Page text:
“No Natives Allowed” read the notice on a hotel door in Douglas, Alaska.
Elizabeth Peratrovich and her husband, Roy, Tlingit natives, had seen such signs before, growing up as they had in a segregated Alaska, with separate schools, hospitals, theaters, restaurants and cemeteries for whites and for natives. But this time something stirred within them, and so they wrote to territorial governor Ernest Gruening, and began their campaign to fight discrimination in Alaska. It would be a long, hard fight. An article in the Nov-Dec, 2019 issue of Alaskan History Magazine tells Elizabeth’s story.
Elizabeth Peratrovich (1911-1958) was born in Petersburg, District of Alaska, a member of the Lukaax̱.ádi clan, in the Raven moiety of the Tlingit nation. In 1931, at the age of 20, she married Roy Peratrovich, (1908–1989), also a Tlingit, of mixed native and Serbian descent who worked in a cannery. They lived in Klawock, where Roy was elected to four terms as mayor, and they had three children. Looking for greater opportunities, they moved their family to Juneau, the capital of what was by then the Alaska Territory.
In Juneau, the Peratroviches found extensive social and racial discrimination against Alaska Natives, and signs banning Native entry to public facilities. The Peratroviches were active in the Alaska Native Brotherhood and its counterpart, the Sisterhood. By 1944, Roy and Elizabeth were leading their respective sides of the organization.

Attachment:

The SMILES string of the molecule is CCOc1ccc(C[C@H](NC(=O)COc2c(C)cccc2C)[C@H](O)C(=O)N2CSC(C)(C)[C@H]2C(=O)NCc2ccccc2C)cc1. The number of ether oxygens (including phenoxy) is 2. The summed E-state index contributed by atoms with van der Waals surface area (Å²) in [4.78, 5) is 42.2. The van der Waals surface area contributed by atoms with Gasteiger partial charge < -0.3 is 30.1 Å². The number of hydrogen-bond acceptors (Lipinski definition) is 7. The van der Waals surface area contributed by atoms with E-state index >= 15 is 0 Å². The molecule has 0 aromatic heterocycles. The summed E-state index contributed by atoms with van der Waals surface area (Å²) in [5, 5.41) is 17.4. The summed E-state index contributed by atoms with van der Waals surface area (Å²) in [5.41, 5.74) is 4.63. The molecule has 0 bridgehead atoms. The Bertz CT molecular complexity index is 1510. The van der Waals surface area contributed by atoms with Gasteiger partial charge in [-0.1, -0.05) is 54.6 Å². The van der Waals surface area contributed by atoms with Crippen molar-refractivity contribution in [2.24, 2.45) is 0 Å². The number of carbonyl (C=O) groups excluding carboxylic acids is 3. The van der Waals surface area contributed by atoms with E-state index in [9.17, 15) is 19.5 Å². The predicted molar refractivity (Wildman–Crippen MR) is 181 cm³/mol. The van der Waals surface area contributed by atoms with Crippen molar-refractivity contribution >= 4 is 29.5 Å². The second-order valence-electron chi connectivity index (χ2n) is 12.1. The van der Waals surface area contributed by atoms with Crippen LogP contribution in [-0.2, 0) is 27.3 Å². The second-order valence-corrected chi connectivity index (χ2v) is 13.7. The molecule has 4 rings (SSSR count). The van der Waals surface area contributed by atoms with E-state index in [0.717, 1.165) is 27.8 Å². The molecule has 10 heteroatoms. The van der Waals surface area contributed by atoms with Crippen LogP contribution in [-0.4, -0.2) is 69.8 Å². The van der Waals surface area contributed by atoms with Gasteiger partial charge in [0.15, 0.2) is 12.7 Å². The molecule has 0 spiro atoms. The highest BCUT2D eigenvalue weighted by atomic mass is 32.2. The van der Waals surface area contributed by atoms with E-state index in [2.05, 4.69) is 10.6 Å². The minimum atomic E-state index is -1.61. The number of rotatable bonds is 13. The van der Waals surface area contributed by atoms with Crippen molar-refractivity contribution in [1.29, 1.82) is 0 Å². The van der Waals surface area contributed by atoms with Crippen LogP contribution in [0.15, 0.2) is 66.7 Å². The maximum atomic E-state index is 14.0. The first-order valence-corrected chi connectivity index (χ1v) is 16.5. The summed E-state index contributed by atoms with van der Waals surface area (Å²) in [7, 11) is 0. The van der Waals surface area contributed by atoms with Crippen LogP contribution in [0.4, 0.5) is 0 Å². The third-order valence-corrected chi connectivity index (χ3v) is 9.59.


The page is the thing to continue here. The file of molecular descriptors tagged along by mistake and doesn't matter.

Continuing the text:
They petitioned the territorial governor, Ernest Gruening, to ban the “No Natives Allowed” signs then common in that city and elsewhere. Gruening agreed with the Peratroviches, and they joined forces. In 1943, they attempted to usher an antidiscrimination bill through Alaska’s Territorial Legislature. It failed, with a tie vote of 8-8 in the House. Undaunted, the Peratroviches traveled across the territory urging Natives to get involved, to run for political seats, to challenge the status quo and work toward change.